Yorkshire village ridiculed for its name with 'wonderful' people but 'really tight' for parking

-Credit: (Image: Yorkshire Live)
-Credit: (Image: Yorkshire Live)

Outsiders may snigger at its name but the people of Netherthong always have the last laugh.

Not only are locals chatty and friendly, they have a sense of humour and don't mind the 'thong' jokes (in old Norse, 'thong' just means a strip of land). They are tickled that Netherthong often appears on lists of rude and funny UK place names.

Maurice Edinboro has lived in Netherthong for 62 years, having been born in nearby Wooldale, and says the village has changed a huge amount during those six decades. Most of the shops have gone for a start, and the number of Sunday worshippers has also declined.

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He recalls a bustling Co-op, a packed Post Office employing about six people, and at least two butchers. Today there's a Londis store and the Clothiers Arms pub (also home to an Indian restaurant, Sweet Chillies) but not a great deal more.

Maurice says Netherthong is a handy place to live as it's fairly easy to reach places such as Manchester Airport, Manchester itself, and Sheffield, Barnsley and Wakefield. The airport is about an hour's drive away.

"It's good to live here because you are out in the countryside but you can get out to places." He says the village has attracted lots of new faces over the years - but not everyone takes part in village life. "We have a lot of folk that live here but don't have anything to do with the village," says Maurice, a retired joiner.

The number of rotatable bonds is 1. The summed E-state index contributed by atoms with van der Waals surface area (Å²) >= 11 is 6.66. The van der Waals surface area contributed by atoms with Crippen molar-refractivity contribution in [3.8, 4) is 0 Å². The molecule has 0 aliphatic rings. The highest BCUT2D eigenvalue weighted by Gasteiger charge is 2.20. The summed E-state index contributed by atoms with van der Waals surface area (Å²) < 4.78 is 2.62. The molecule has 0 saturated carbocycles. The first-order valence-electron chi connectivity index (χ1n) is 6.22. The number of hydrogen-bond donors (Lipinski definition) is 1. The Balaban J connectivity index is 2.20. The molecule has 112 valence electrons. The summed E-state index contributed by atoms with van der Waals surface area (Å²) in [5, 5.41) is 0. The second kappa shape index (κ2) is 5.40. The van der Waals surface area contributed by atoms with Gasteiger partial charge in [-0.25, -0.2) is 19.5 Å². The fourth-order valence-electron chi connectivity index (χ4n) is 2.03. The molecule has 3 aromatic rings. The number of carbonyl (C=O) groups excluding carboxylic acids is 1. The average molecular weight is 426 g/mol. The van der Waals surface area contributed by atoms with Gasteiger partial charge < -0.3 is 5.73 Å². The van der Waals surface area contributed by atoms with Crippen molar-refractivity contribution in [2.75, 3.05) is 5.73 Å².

"They don't go to church or anything like that. We are lucky if we get 12 (for worship) on a Sunday. Sometimes it's less than 12."

Attendance may be down but the local church has embraced change and is now called All Saints Church and Community Centre and is available to rent as a place for children's parties, fairs, discos and heritage events. It is also used for a a yoga class, art and theatre.

Netherthong is also popular with young families. Mum of two Sophie described the local primary school as 'very good' and says the village is a 'quiet' place - despite the traffic which has to negotiate the narrow roads. She loves the walk up to Wolfstones, a local high point with panoramic views.

"From Wolfstones you can see Castle Hill, Emley Moor Mast and Holme Moss. It's very hilly around here, with wonderful views."

Sophie moved to Netherthong from Almondbury and says "moving here is the best thing we have ever done - it's lovely". Adding: "It's good for schools and the countryside and how quiet it is. And it's a short walk to Holmfirth."

However, villagers do have to get used to the traffic. The roads are very narrow, and some pavements are too, which means that drivers sometimes lose their cool with one another. And pedestrians have to be on their guard. A lot of traffic passes through the village and, in places, the main road narrows so much that cars have to stop and give way.

"Traffic is an absolute nightmare," admits Sophie. "If there are large vehicles, cars will mount the pavement."

Bumps and scrapes are common and villagers often hear drivers beeping at each other in frustration.

Jason Atkinson, 54, has lived in the village 14 years and loves the 'peace and quiet' although he says the roads are 'really tight' and difficult for buses and other large vehicles. "The village is very nice and quiet. There's a nice little church where people are very pleasant. There are a lot of new houses and people have moved in. There are some really good walks."

Mark and Janet, who had walked up from Thongsbridge, described Netherthong as a 'nice village' but they say parking is a problem.

Mark said he would have second thoughts about living in Nertherthong due to the traffic. "It's nice but I would not want to live here. You can't park your car - it's very tight."

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